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Collection Details
Table of contents What's This?
  • Descriptive Summary
  • Access
  • Publication Rights
  • Preferred Citation
  • Acquisition Information
  • Collection Scope and Content Summary
  • Biography
  • Arrangement of the Collection
  • Indexing terms

  • Descriptive Summary

    Abstract: The collection consists of production files; television files; client and project files; correspondence; contracts; financial information; notebooks and photographs concerning special effects for various films, including those from RKO in the 1940s; and material documenting Dunn’s lectures and presentations at festivals and colleges. There is also extensive material on Film Effects of Hollywood, including contract files and financial statements.
    Collector: Dunn, Linwood G.
    Dates: 1902-2001
    Dates: 1944-1977
    Collection number: 426
    Collection Size: 43 linear ft. of papers 201 item(s) of artworks
    Repository: Margaret Herrick Library. Academy of Motion Picture Arts and Sciences.
    Languages: Languages represented in the collection: English


    Available by appointment only.

    Publication Rights

    Property rights to the physical object belong to the Margaret Herrick Library. Researchers are responsible for obtaining all necessary rights, licenses, or permissions from the appropriate companies or individuals before quoting from or publishing materials obtained from the library.

    Preferred Citation

    Linwood G. Dunn papers, Margaret Herrick Library, Academy of Motion Picture Arts and Sciences.

    Acquisition Information

    Gift of Nancy Dunn, 1999-2014, and Pam Carlisle, 2009

    Collection Scope and Content Summary

    The Linwood G. Dunn papers span the years 1902-2001 (bulk 1944-1977) and encompass 43 linear feet. The papers consist of production files, television files, stage files, subject files, lecture files, and oversize material.
    The production files contain scripts, clippings, correspondence, financial information, and production information. There is extensive documentation of Dunn’s matte work for RKO during the 1940s which includes matte shot cards specifying a scene that needs matte work, worksheets containing handwritten notes as to how the matte work should be done, and photographs of blacked-out areas which needs matte work followed by photographs of the scene with the matte. Films in the collection highlighting his matte work include TENDER COMRADE (1943), DAYS OF GLORY (1944), IT’S A WONDERFUL LIFE (1946), NOTORIOUS (1946), HONEYMOON (1947), and I REMEMBER MAMA (1948). There is also extensive production material on IT’S A MAD, MAD, MAD, MAD WORLD (1963), HAWAII (1966), and THE BIRTH (1970) which was shown in “Astrorama” at Expo ’70. Of special note is correspondence discussing the possession scene in THE EXORCIST (1973), production art for WEST SIDE STORY (1961), and a drawing of the washroom scene from HOW TO SUCCEED IN BUSINESS WITHOUT REALLY TRYING (1967) with a note citing Cary Grant as being in the scene. The unproduced files include a script and correspondence for COLD WAR IN A COUNTRY GARDEN and production material for the unrealized project WONDER CIRCUS which was to star Charles Ruggles.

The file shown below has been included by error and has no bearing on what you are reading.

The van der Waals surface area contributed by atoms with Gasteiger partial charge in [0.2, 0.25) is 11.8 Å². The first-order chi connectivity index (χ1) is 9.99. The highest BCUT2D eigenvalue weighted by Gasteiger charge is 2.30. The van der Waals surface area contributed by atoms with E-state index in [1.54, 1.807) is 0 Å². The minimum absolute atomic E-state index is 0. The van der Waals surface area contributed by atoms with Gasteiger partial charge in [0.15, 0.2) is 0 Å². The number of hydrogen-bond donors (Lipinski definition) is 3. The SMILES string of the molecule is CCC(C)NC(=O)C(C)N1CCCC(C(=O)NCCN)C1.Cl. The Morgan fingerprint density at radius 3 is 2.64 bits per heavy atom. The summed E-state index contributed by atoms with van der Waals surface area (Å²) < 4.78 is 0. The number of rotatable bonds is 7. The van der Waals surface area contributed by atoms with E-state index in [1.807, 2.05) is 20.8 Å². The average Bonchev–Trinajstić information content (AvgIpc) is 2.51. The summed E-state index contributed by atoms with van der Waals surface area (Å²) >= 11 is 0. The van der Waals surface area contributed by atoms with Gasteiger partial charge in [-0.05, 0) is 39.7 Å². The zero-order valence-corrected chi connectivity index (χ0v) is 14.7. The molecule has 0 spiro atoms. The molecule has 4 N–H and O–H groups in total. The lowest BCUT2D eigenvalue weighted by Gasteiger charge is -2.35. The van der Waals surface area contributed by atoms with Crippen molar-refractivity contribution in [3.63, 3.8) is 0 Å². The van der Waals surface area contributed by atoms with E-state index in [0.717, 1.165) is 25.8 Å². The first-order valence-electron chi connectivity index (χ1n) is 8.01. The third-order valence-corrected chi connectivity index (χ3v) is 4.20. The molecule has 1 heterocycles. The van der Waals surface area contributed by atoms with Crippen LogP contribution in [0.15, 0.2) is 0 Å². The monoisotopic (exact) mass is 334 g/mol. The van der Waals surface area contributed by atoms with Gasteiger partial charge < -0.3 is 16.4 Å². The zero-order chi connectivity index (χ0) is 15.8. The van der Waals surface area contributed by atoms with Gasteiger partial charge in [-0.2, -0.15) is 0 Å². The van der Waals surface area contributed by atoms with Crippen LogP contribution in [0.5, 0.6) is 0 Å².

The television files contain agreements, clippings, correspondence, financial information, and production material. Of interest, is production material regarding special effects to be used in episodes of STAR TREK (1966-1969).
    The stage files contain scripts, clippings, financial information, production material, programs, and miscellaneous files for “The Happy Time” which incorporated special film scenery and “The Osmonds Show” which involved filming a live concert.
    The subject files contain agreements, brochures, clippings, correspondence, financial information, legal papers, meeting minutes, miscellaneous papers, personal material, and transcripts. Correspondence includes letters regarding the disappearance of his first wife Eleanor Dunn, correspondence from Elmo Williams discussing his working on location for THE BIG GAMBLE (1961), a letter from Wally Gentleman discussing his problems with Stanley Kubrick on the set of 2001: A SPACE ODYSSEY (1968), a letter from Dunn discussing his reaction upon viewing color television for the first time, and a letter from Dunn regarding his meeting with Steven Spielberg. Also of interest is a letter from Dunn to Elmo Williams discussing his work as a production camera assistant on the set of HELL’S ANGELS (1930).